Chelsea Players and Stonington Players each stage one-acts

If it's not a full-blown fad, it's at least a mini-trend. Nights of one-acts seem to be gaining traction in the region, and two local theater groups are producing their individual series of one-acts this weekend.

Chelsea Players stages "An Evening of Short One-Acts" - a follow-up to their debut round-up of one-acts last year - this weekend and next in Norwich.

The Stonington Players, meanwhile, are presenting the sixth version of its "Tables and Chairs."

So what's the advantage of a night of short plays? Well, Vic Panciera, Stonington Players president, notes that theatergoers get to see a variety of pieces, so if they don't cotton to one, they'll probably like the next. As for the cast and creative team, it's a more efficient process; they can run through a 10-minute piece several times during the course of just an hour, since each one-act rehearses individually.

Ken Lamothe - who is a founder, board member and treasurer of Chelsea Players - says it was a desire to bring in more directors that spurred his group to try a night of one-acts. And it did the trick, drawing some new directors and actors and bringing some former participants back into the fold. Like Panciera, Lamothe says acting in or directing a one-act is less of a commitment and that fact might nudge someone who is slightly interested into giving it a try.

Now, onto the shows themselves: Stonington Players' "Tables and Chairs" features short works chosen from playwright submissions. The current crop was pulled from those sent in last year, since there were so many good ones, Panciera says.

The requirements for these pieces: they can have no more than five characters, and they can run no more than 15 minutes. And, as the title suggests, they shouldn't have too many props besides tables and chairs.

Panciera is directing two "Tables and Chairs" plays that show the selection's diversity: "The Wanderer" by Todd Wallinger, about a father, arrested for stealing a watch, who tries to reconnect with his son, and "Harvest Ball" by Susan Goodell, in which two Southern women sit in a garden and talk about who's taking them to a ball.

Among the other plays this year are two by local writers: "Annunciation" by Suzanne Wingrove, and "Ars Longa, Vita Brevis" by Kevin Kane.

Panciera says the reading committee that selects the one-acts - it's an anonymous group of three - doesn't aim to choose a certain mix of works but simply goes with the ones they feel are the best.

Panciera and Stonington Players treasurer Regan Morse, who are co-producing the show, then determine how to put them together in a cohesive fashion - and they take into account some more practical concerns. One of the plays requires a lot of debris to be thrown onstage, so the decision had to be made: Where to put it in the line-up? First? At the end of act one so there's time to clean up the mess? (The latter is what they decided.)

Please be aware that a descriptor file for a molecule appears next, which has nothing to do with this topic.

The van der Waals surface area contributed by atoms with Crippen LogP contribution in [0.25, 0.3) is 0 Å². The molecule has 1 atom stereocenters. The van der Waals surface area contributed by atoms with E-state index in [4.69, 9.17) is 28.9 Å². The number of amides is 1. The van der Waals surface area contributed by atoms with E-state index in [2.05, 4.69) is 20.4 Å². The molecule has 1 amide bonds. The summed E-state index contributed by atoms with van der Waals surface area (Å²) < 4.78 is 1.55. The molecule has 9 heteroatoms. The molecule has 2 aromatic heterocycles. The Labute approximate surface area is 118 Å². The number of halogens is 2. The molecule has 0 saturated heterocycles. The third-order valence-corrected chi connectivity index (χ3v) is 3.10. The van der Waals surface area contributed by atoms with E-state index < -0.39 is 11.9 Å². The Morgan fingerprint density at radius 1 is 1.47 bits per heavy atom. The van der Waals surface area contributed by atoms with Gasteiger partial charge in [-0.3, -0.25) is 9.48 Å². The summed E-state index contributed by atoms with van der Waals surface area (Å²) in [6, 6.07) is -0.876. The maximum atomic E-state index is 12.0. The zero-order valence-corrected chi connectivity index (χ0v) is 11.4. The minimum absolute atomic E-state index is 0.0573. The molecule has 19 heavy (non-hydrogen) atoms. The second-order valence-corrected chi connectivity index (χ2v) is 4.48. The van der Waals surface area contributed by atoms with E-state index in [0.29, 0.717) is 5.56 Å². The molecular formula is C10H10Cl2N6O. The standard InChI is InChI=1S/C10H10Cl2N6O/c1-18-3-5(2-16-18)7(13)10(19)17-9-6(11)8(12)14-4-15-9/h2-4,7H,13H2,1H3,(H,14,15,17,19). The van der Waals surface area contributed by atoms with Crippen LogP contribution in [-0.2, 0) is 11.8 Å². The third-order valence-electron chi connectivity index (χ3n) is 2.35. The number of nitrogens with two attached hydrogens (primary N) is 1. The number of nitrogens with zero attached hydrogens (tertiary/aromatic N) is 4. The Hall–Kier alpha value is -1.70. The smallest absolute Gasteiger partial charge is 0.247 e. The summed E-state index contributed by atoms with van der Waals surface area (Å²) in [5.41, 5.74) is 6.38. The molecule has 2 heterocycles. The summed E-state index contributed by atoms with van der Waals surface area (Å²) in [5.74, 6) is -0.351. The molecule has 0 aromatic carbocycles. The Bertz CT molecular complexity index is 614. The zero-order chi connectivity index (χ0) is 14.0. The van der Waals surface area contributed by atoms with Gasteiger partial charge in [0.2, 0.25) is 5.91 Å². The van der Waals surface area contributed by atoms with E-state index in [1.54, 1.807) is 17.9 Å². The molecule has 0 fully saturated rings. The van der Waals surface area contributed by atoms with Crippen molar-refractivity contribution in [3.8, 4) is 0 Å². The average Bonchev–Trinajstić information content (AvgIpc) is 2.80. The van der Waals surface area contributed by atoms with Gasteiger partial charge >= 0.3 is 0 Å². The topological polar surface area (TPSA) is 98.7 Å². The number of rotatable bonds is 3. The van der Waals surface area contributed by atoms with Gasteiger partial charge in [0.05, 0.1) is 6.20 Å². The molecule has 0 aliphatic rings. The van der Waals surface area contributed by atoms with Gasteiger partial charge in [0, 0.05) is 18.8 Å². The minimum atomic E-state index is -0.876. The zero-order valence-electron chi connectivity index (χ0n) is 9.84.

As for Chelsea Players, the group was coming off a big play last year when Lamothe thought that the group needed to do something to broaden the base of directors. He and fellow Chelsea Player Dave Myers were teaching a theater class, and Lamothe bought a collection of 10-minute plays from the Actors Theatre of Louisville.

"My original goal was not even to do it as performance; it was to do it as a workshop to try to encourage new people to direct. (And) maybe when we advertise for auditions, we get a few new people to audition," Lamothe says.

"We realized after the auditions, within one week of rehearsals, 'Geez, this is going to be too good for just a workshop. Should we present it as a regular production?' Yes, yes, yes - everybody loved the idea."

The response from the audience was enthusiastic, too. Lamothe recalls, "People said, 'That was really great.' 'That was loads of fun.' 'That last play was hilarious.' 'Oh, that second play was really creepy.' The vibe was really positive, so the board of directors said we should do it again."

This year's compendium includes one locally written comedy, by Christine Reynolds. Her "Training Day" focuses on a recent Harvard graduate facing his first day on the job as a financial services worker answering phones.

Originally, Chelsea Players was contemplating making it an entire evening of comedies, and they are indeed mostly comedies - Jane Martin's "Pomp and Circumstance," for instance, in which a composer tries out for a job in a royal court.

But there is also a drama. Myers suggested and is directing the Romulus Linney play "Can Can"; it's a series of soliloquies, including one where a former soldier reminisces about a brief affair with a French woman.

"We were looking for things that would give the directors something good to chew on and would give the actors something to have fun with," Lamothe says.

Stonington Players' "Tables and Chairs VI," Stonington Community Center, 28 Cutler St., Stonington; opens Fri. and runs through Nov. 23; 8 p.m. Fri. and Sat. and 2 p.m. Sun.; $12; (860) 535-0106.

Chelsea Players' "An Evening of Short One-Acts," United Congregational Church Hall, 87 Broadway, Norwich; opens Fri. and runs through Nov. 23; 8 p.m. Fri. and Sat.; $8 in advance, $10 at the door; (860) 887-7289.

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